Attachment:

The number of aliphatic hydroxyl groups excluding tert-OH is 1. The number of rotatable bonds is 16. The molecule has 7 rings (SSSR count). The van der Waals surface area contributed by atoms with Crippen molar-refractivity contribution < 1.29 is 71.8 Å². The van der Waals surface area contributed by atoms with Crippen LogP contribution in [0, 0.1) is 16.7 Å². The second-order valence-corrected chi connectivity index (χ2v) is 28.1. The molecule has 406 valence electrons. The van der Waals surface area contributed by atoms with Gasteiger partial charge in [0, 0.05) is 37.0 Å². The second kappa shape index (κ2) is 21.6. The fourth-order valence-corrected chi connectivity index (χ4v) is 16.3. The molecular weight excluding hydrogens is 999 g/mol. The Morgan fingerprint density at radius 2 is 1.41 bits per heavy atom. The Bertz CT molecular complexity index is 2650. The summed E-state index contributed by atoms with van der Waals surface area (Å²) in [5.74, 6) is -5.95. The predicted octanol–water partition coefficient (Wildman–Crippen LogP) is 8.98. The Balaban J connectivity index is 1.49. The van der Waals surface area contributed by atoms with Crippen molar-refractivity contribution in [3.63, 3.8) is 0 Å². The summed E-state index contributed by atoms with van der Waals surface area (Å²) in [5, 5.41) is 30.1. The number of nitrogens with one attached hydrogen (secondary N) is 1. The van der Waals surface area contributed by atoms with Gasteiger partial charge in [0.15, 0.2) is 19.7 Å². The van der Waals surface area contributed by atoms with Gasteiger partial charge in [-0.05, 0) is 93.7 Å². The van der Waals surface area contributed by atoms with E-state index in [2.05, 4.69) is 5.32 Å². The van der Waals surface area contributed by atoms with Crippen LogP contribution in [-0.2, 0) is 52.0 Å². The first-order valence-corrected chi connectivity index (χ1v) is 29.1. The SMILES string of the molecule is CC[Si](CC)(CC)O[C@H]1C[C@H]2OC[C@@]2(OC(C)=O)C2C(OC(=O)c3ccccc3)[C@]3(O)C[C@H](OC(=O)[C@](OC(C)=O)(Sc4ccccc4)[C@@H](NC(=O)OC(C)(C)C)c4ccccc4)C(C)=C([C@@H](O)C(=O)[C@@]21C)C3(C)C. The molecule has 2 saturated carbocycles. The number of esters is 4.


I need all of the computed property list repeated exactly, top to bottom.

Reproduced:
The number of aliphatic hydroxyl groups excluding tert-OH is 1. The number of rotatable bonds is 16. The molecule has 7 rings (SSSR count). The van der Waals surface area contributed by atoms with Crippen molar-refractivity contribution < 1.29 is 71.8 Å². The van der Waals surface area contributed by atoms with Crippen LogP contribution in [0, 0.1) is 16.7 Å². The second-order valence-corrected chi connectivity index (χ2v) is 28.1. The molecule has 406 valence electrons. The van der Waals surface area contributed by atoms with Gasteiger partial charge in [0, 0.05) is 37.0 Å². The second kappa shape index (κ2) is 21.6. The fourth-order valence-corrected chi connectivity index (χ4v) is 16.3. The molecular weight excluding hydrogens is 999 g/mol. The Morgan fingerprint density at radius 2 is 1.41 bits per heavy atom. The Bertz CT molecular complexity index is 2650. The summed E-state index contributed by atoms with van der Waals surface area (Å²) in [5.74, 6) is -5.95. The predicted octanol–water partition coefficient (Wildman–Crippen LogP) is 8.98. The Balaban J connectivity index is 1.49. The van der Waals surface area contributed by atoms with Crippen molar-refractivity contribution in [3.63, 3.8) is 0 Å². The summed E-state index contributed by atoms with van der Waals surface area (Å²) in [5, 5.41) is 30.1. The number of nitrogens with one attached hydrogen (secondary N) is 1. The van der Waals surface area contributed by atoms with Gasteiger partial charge in [0.15, 0.2) is 19.7 Å². The van der Waals surface area contributed by atoms with Gasteiger partial charge in [-0.05, 0) is 93.7 Å². The van der Waals surface area contributed by atoms with E-state index in [2.05, 4.69) is 5.32 Å². The van der Waals surface area contributed by atoms with Crippen LogP contribution in [-0.2, 0) is 52.0 Å². The first-order valence-corrected chi connectivity index (χ1v) is 29.1. The SMILES string of the molecule is CC[Si](CC)(CC)O[C@H]1C[C@H]2OC[C@@]2(OC(C)=O)C2C(OC(=O)c3ccccc3)[C@]3(O)C[C@H](OC(=O)[C@](OC(C)=O)(Sc4ccccc4)[C@@H](NC(=O)OC(C)(C)C)c4ccccc4)C(C)=C([C@@H](O)C(=O)[C@@]21C)C3(C)C. The molecule has 2 saturated carbocycles. The number of esters is 4.